The Dayton Art Institute, Dayton, Ohio is running until March 24th 2002 an exhibition titled “Scenes of American Life: Treasures from the Smithsonian American Art Museum”.
Scenes of American Life includes more than 60 important paintings and sculptures celebrating daily life in America during the first half of the 20th century.
As artists moved away from the elegance and formality of the Gilded Age, they began presenting everyday people at work and play. The energetic and often witty artworks symbolize what was the true strength of the nation. Rockwell Kent's “Snow Fields” (1909), the earliest work in the exhibition, portrays women, children and dogs playing on a sunny winter day and captures the new spirit of the time.
Likewise, paintings by William Glackens, Agnes Tait and Paul Cadmus give visual commentary - which is at times cynical - on family activities, social happenings and other daily occurrences.
During the early part of the 20th century, work and industry also inspired American artists, who were largely fascinated with heavy industry and factory production, especially during the Depression years of high unemployment. Works like Reginald Marsh's homage to the machine in “Locomotives, Jersey City” and the mural Automotive Industry by Marvin Beerbohm invite speculation about the work of common labourers, a subject not yet explored in any great depth. Similarly, the economic state of the country, as it affected and was affected by industry and incidents like the 1929 market crash, is the subject of O. Louis Guglielmi's “Relief Blues” - showing a welfare worker filling out relief paperwork - as well as William Gropper's “Construction of the Dam” and Moses Soyer's “Artists on the WPA”, looking at the influence of New Deal projects in society.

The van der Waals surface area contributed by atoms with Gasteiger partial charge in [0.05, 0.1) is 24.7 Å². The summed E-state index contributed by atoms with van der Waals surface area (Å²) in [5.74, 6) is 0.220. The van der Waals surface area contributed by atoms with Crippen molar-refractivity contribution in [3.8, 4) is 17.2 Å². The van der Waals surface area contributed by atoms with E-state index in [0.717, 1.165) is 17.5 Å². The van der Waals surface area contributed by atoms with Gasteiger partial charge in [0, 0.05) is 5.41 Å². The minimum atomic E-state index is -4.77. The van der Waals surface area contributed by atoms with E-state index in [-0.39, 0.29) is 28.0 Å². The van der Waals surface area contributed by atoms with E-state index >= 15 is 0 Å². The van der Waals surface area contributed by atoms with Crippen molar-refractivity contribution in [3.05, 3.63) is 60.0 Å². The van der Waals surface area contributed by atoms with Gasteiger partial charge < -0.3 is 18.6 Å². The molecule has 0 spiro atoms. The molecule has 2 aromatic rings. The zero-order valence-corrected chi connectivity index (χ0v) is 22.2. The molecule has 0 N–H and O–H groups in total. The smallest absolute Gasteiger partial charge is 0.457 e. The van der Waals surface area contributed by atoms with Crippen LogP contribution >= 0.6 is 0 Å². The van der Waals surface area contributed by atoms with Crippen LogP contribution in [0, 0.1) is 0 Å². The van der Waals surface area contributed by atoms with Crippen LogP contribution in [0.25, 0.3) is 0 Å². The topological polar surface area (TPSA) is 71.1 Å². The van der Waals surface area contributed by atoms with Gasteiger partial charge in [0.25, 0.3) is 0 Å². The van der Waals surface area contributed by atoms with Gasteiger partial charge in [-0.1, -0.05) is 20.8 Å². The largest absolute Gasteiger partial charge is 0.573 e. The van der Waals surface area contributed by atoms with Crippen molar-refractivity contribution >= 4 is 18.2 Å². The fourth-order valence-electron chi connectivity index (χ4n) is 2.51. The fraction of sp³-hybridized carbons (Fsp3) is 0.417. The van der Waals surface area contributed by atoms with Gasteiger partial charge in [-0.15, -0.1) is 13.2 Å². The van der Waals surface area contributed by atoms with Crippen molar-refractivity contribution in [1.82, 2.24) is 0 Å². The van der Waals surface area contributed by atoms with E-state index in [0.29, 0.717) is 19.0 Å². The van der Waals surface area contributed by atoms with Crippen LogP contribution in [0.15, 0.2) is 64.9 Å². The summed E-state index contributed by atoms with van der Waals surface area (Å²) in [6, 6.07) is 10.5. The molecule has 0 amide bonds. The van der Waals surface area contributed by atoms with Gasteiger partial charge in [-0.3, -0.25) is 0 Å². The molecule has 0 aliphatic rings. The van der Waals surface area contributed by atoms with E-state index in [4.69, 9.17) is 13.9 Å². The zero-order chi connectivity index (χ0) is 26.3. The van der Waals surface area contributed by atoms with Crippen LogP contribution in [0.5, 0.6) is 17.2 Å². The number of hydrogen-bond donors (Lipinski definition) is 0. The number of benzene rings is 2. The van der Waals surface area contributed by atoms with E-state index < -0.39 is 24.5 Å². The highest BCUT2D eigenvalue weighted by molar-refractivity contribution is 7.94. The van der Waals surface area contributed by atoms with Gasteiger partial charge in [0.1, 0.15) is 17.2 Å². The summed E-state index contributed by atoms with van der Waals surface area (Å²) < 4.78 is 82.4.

Of course, early 20th century artists, particularly those of African-American heritage, also examined life for non-white and immigrant Americans. In William H. Johnson's “Café and Early Morning Work”, as well as “The Library” by Jacob Lawrence, the artists worked within a Modernist framework to celebrate African-American culture, history and a common experience. But, while many artists took inspiration from America's daily social, political and economic developments, others stepped back to appreciate the rural beauty of their country's landscape. Works by Grant Wood, Alexandre Hogue, Andrew Wyeth and Thomas Hart Benton take heartfelt looks at the land and what it can symbolize. Finally, works by Edward Hopper, Harvey Dinnerstein and George Tooker contemplate other diverse aspects of American Life during an interesting and dynamic period in the country's history.